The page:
Crosswalk’s Christian Hamaker on “Pan’s Labyrinth”

I went to see Pan’s Labyrinth a second time last week, and was completely blown away. I nudged it up a notch on my Top 25 of 2006 (breaking the tie with Children of Men). And I’m considering bumping it up another step. It is magnificent.

Anne (who I married partly because she has the most impressive fantasy-lit library I’ve ever seen, and she loves fairy tales more than almost any grownup I know) loved it too. And so did our good friend Wayne Proctor, with whom I’ve discussed the glories of fantasy storytelling since we collaborated on a fantasy novel as college roommates way back in 1992.

It’s becoming one of those films I want to share with those I love.

And it looks like Christian Hamaker, film critic for Crosswalk, is catching the same fever. Check this out:

“Pan’s Labyrinth” is a fairy tale full of magic. In some Christian circles, fairies are thought to be part of the occult and any form of magic is viewed as a dark art. Fantasy films, therefore, have had a hard time connecting with some discerning Christians who are on guard against depictions of evil dressed up as good. We know that spiritual counterfeits abound in this world, and God commands us to be on guard against beings who appear to be good, but who disguise darker motives. The “Harry Potter” series and “The Golden Compass” books are examples of popular imaginative works that find heavy criticism (but also praise, at least in the case of “Harry Potter”) from many in the Christian community. “Pan’s Labyrinth,” with its blend of mythic storytelling and potent Christian symbolism, is sure to stir further controversy among Christians.

So let me end with a personal statement about this movie, which moved me deeply. As someone who has problems with the “Harry Potter” stories, and who won’t go near “The Golden Compass” stories based on what I know of them, I can only offer a humbly stated but wildly enthusiastic endorsement of “Pan’s Labyrinth.” As an original piece of visual and verbal storytelling, it’s a marvel, unlike anything I’ve ever seen. Its images are strange and, at times, frightening, but I found its message of strength through sacrifice deeply spiritual and profoundly Christian.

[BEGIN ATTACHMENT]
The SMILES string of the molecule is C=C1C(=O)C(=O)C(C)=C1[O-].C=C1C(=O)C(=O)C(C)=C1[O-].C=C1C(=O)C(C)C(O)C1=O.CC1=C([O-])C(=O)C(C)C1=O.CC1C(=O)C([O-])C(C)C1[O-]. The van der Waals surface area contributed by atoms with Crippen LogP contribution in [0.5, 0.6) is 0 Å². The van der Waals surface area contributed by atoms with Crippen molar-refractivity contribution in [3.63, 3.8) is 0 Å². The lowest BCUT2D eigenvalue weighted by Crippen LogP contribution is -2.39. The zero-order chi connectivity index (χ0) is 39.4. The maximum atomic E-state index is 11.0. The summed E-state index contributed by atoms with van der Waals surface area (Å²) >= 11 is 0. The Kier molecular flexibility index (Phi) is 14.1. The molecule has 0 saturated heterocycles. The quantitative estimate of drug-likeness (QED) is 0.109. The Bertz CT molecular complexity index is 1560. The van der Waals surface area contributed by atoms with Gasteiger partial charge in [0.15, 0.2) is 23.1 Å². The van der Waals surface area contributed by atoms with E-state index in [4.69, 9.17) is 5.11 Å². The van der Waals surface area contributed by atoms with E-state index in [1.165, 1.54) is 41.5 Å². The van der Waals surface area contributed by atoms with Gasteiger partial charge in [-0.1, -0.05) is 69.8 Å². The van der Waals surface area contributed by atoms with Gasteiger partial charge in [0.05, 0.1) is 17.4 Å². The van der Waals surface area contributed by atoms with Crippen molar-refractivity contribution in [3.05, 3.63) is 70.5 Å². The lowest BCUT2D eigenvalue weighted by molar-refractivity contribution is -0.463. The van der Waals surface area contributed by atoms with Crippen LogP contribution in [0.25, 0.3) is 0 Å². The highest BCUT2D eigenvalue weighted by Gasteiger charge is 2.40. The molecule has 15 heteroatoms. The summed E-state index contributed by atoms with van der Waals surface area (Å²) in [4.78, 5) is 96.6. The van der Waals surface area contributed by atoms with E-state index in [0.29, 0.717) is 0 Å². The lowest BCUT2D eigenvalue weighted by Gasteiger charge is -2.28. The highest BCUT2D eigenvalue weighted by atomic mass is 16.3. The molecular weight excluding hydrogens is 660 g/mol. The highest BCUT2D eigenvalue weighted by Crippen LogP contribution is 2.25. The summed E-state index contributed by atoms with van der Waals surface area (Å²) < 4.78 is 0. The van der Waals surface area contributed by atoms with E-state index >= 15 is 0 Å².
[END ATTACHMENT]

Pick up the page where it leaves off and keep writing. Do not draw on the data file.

“Pan’s Labyrinth” is a movie to treasure. They just don’t make ’em like this. If you choose to see it, I think you’ll agree.

Elsewhere, J. Robert Parks admires it as well. But not as much as he admired Del Toro’s previous historical fantasy, The Devil’s Backbone. (His review of that is here.)

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  • HappyCamper

    Best: Blade Runner Director’s Cut of course. It deviated, but in a good way. It’s the poster child for Directors thinking they know how to tell a story better then a writer does, and better then a producer does as well. Of course it’s the poster boy for in film / in context advertising too. :( I didn’t get that Ford was a replicant till the 4rth or 5th viewing.

    My other favorite would be A Scanner Darkly. I’t not really in the same class as BladeRunner but it’s very faithful to the story. For the naysayers: I think you have to have been on drugs at some point in your life to fully appreciate it. Plus it was pretty close to the book for a PKD film.

    Fun But Deviated: Total Recall, Minority Report

    Embarrassed to like/bad but good: Screamers

    Worst: Paycheck, Impostor

  • RC

    best: minority report

    worst: impostor

  • Mark

    Best: Minority Report. The Spielberg touch helped.

    Worst: A Scanner Darkly (one of the few movies I’ve turned off recently).

  • Martin

    I think David Lynch dropping acid would result in something kitchen-sink, like the next Brady Bunch film.

    Blade Runner is the best of the films listed that I’ve seen. I enjoyed Minority Report and missed Scanner Darkly. Paycheck and Total Recall inspire intense revulsion.